The British Library is a major centre for Hughes research
A rare copy of the journal which launched the career of late Poet Laureate Ted Hughes has been acquired by the British Library.
The aging, dog-eared edition of Saint Botolph's Review contains several handwritten notes by the poet.
The Review, which was established by Hughes and his peers at Cambridge University, featured some of the first works published under Hughes' own name.
It was acquired by the Library from his widow, Carol.
It is one of only three copies of the journal held in UK public institutions, and the only one with handwritten notes.
In 2008, the Library acquired hundreds of unpublished poems, letters and notebooks by the former Poet Laureate.
The stained copy of Saint Botolph's Review features a note from Hughes on its cover explaining the damage came from a bottle of wine which smashed as his friend Luke Myers fell off his bike.
He wrote: "He was out selling copies (of which this is one) from his pannier basket, which they shared with the bottles."
The first edition of the Review was created by Hughes with Myers, and fellow Cambridge contemporaries Daniel Huws, David Ross and Daniel Weissbort in February 1956.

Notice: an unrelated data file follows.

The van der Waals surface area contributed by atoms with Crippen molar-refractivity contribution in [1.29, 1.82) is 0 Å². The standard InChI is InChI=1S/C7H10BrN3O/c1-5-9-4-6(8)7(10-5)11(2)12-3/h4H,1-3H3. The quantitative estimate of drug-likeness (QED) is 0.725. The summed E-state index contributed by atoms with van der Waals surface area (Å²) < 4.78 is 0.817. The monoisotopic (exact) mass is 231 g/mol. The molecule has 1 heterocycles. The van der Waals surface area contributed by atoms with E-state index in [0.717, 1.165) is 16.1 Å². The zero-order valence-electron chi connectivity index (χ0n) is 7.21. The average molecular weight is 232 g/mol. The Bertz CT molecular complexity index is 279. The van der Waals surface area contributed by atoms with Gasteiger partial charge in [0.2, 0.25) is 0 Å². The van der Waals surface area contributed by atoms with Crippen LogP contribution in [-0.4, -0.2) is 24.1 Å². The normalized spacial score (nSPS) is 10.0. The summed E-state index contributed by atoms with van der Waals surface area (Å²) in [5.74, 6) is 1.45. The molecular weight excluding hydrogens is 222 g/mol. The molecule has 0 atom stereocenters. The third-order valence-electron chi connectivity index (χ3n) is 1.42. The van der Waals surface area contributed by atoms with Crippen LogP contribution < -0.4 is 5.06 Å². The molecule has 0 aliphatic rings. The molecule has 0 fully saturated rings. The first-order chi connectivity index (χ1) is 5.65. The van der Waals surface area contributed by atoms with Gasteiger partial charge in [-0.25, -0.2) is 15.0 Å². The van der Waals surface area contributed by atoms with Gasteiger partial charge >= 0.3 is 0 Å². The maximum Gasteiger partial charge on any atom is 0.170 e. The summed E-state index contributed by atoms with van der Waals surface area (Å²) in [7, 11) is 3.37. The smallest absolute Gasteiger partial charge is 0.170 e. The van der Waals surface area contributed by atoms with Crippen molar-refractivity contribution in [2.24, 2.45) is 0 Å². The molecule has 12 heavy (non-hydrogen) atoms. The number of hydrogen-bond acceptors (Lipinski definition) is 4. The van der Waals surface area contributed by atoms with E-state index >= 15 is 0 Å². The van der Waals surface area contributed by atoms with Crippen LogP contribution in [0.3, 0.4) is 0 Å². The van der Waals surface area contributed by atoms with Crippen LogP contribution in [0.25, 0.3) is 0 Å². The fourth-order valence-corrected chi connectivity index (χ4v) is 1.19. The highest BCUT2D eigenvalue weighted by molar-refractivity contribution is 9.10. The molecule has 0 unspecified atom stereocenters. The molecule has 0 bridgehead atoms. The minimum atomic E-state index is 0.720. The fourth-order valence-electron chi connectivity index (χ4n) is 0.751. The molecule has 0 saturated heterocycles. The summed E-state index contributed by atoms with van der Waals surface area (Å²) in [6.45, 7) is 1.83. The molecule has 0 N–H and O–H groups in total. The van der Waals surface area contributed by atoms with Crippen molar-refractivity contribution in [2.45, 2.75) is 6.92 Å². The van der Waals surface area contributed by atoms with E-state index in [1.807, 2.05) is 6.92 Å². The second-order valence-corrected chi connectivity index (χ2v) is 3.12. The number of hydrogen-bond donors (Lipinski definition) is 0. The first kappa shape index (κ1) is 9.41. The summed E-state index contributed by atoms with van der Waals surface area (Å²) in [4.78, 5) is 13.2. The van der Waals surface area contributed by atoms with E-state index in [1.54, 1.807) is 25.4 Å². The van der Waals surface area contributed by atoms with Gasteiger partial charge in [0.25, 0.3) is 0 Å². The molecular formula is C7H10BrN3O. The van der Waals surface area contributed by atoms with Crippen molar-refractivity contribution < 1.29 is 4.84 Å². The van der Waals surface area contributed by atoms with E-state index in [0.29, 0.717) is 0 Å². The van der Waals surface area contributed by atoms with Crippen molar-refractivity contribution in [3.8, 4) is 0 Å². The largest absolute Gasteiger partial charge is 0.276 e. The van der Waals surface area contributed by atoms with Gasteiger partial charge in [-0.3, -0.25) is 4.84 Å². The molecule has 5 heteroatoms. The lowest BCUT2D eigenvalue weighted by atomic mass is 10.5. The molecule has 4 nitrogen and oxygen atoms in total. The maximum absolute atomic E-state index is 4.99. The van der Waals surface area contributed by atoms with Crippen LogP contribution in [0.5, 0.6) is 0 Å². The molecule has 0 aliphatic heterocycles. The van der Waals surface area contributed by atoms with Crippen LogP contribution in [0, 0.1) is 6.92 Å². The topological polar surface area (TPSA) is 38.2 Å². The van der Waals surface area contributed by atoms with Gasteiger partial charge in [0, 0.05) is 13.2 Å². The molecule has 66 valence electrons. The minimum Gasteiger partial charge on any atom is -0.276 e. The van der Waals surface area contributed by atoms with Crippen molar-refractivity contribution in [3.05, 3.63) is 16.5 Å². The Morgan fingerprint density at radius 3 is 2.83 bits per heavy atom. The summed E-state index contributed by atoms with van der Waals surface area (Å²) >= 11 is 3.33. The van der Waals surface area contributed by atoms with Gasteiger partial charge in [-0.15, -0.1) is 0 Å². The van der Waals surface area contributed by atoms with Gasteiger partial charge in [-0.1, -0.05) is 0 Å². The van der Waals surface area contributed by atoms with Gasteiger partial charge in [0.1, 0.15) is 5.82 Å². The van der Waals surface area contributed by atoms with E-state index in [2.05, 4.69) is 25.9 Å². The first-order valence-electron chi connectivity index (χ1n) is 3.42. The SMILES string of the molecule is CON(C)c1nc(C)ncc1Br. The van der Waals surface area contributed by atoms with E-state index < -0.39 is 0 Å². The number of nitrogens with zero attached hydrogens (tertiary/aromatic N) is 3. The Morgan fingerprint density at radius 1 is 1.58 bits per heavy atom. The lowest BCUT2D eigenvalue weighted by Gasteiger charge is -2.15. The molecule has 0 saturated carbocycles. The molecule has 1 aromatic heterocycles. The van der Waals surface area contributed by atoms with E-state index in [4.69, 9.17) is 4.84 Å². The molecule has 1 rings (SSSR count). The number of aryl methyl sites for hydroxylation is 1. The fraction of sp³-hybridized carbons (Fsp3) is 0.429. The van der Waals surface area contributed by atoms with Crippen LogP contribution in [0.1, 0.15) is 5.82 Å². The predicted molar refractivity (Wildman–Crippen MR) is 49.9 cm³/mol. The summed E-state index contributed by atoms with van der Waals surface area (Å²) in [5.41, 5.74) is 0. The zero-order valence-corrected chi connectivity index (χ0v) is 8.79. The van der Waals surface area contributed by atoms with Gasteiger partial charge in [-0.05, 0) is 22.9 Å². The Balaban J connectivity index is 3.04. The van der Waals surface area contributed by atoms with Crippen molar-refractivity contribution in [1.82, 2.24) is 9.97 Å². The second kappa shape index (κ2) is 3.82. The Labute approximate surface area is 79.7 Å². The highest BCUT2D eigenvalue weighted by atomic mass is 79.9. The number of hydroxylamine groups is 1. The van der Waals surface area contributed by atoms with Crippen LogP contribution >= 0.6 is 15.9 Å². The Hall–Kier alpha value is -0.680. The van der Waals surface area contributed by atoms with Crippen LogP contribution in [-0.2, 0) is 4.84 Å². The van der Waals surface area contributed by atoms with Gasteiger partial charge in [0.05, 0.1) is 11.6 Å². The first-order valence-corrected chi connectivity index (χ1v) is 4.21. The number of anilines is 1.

The magazine featured poetry and prose written by its contributors and included the first poems Hughes published under his own name.
It was at a party to celebrate the launch of the magazine that Hughes met his first wife and muse Sylvia Plath - as he later documented in his poem, St Botolph's published in Birthday Letters in 1998.
The journal entered a long period of hibernation after that party, with a second edition only appearing in 2006 - long after Hughes and Plath had died.
Helen Broderick, curator of modern literary manuscripts at the British Library, said: "This acquisition of an annotated first edition of the Saint Botolph's Review offers researchers insight into Hughes's early work and will I hope lead to further research into his life and development as a poet and writer."
The Library is also releasing a new audio CD of Plath - who committed suicide by gassing herself in 1963 - speaking as poet, interviewee and critic.
There is also a rare recording of Plath and Hughes talking about their creative work and their relationship.